Anthony Fauci, the nation’s top infectious disease expert, said he is optimistic a coronavirus vaccine will be available by the beginning of next year. That leaves about six months for the federal government to determine its distribution plan.

Sen. Patty Murray (Wash.), the top Democrat on the Senate Health, Education, Labor, and Pensions Committee, said Trump needs to make that plan public now.

“The Trump Administration needs to follow the science and address how to prioritize distribution now as part of a larger comprehensive, national vaccine plan—and the cornerstone of that plan has to be public health and protecting vulnerable communities. We need to listen to the public health experts here, not the politicians, big corporations, or their lobbyists,” she told The Hill in a statement.

Bruce Gellin, former director of the National Vaccine Program, an office in the Department of Health and Human Services (HHS), said it’s not too early to start discussing distribution plans.

“It’s too hard to predict when a vaccine will be available but it’s not too early to start talking about the vaccination program because you don’t want to have the vaccination ready and then announce a plan that nobody has seen,” said Gellin, who is now president of global immunization at the Sabin Vaccine Institute.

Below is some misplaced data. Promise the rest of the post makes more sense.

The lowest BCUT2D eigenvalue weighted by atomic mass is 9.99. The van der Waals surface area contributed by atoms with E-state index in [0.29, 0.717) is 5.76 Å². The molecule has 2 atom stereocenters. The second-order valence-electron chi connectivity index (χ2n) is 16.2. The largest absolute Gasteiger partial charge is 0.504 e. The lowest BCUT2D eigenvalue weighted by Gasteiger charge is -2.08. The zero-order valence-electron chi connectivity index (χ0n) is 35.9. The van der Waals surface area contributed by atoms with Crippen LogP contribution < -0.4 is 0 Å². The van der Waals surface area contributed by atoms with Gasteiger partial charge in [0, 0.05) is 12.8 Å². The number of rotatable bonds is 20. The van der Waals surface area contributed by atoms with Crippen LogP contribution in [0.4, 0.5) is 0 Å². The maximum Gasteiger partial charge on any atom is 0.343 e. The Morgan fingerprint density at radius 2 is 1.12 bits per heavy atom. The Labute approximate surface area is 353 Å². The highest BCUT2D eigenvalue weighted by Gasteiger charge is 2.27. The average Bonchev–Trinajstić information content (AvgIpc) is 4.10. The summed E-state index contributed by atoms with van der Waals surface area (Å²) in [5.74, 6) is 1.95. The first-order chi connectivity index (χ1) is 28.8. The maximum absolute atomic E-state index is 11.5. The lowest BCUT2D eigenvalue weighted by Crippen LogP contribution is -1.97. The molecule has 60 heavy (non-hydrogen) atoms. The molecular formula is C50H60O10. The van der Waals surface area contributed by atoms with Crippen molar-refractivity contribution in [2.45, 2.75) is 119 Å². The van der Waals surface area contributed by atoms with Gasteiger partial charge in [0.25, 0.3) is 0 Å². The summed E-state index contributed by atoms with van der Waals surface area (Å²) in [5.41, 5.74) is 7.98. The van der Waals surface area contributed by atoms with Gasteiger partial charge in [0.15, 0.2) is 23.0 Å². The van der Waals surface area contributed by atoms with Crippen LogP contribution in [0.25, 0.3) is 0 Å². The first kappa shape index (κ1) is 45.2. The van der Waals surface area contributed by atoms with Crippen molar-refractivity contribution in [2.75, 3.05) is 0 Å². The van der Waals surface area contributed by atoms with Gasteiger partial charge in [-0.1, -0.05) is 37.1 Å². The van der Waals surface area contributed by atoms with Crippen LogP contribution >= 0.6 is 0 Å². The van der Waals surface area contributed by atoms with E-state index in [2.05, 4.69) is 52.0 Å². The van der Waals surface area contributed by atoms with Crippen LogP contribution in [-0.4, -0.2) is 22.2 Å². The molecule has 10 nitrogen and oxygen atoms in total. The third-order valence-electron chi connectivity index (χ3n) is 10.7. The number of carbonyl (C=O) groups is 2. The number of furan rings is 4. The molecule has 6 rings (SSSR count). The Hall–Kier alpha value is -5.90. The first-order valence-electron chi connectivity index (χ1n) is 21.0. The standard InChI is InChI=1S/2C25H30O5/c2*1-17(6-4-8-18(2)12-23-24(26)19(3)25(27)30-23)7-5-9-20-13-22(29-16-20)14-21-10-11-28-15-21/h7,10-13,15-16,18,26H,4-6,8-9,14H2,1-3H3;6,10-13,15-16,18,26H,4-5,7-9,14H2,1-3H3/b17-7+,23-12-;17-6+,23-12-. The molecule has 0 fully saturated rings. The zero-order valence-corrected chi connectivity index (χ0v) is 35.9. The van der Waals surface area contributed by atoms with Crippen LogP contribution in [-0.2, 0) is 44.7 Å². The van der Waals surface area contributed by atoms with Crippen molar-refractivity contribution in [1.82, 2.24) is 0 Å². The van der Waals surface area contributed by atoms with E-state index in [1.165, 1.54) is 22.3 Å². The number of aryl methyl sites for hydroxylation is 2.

Some trade groups say now is not the time to jockey for position.

“Our shared goal is to assure vaccination availability for every American and it would be premature to comment on specific distribution prioritization at this stage,” said Robyn Boerstling, vice president of infrastructure, innovation and human resources policy at the National Association of Manufacturers, an industry that has had essential employees working during the coronavirus shutdowns.

The National Restaurant Association, another group that signed onto the letter to Trump, argues that their workers should be considered just as vital as agriculture workers and others in the supply chain because the sector is interconnected.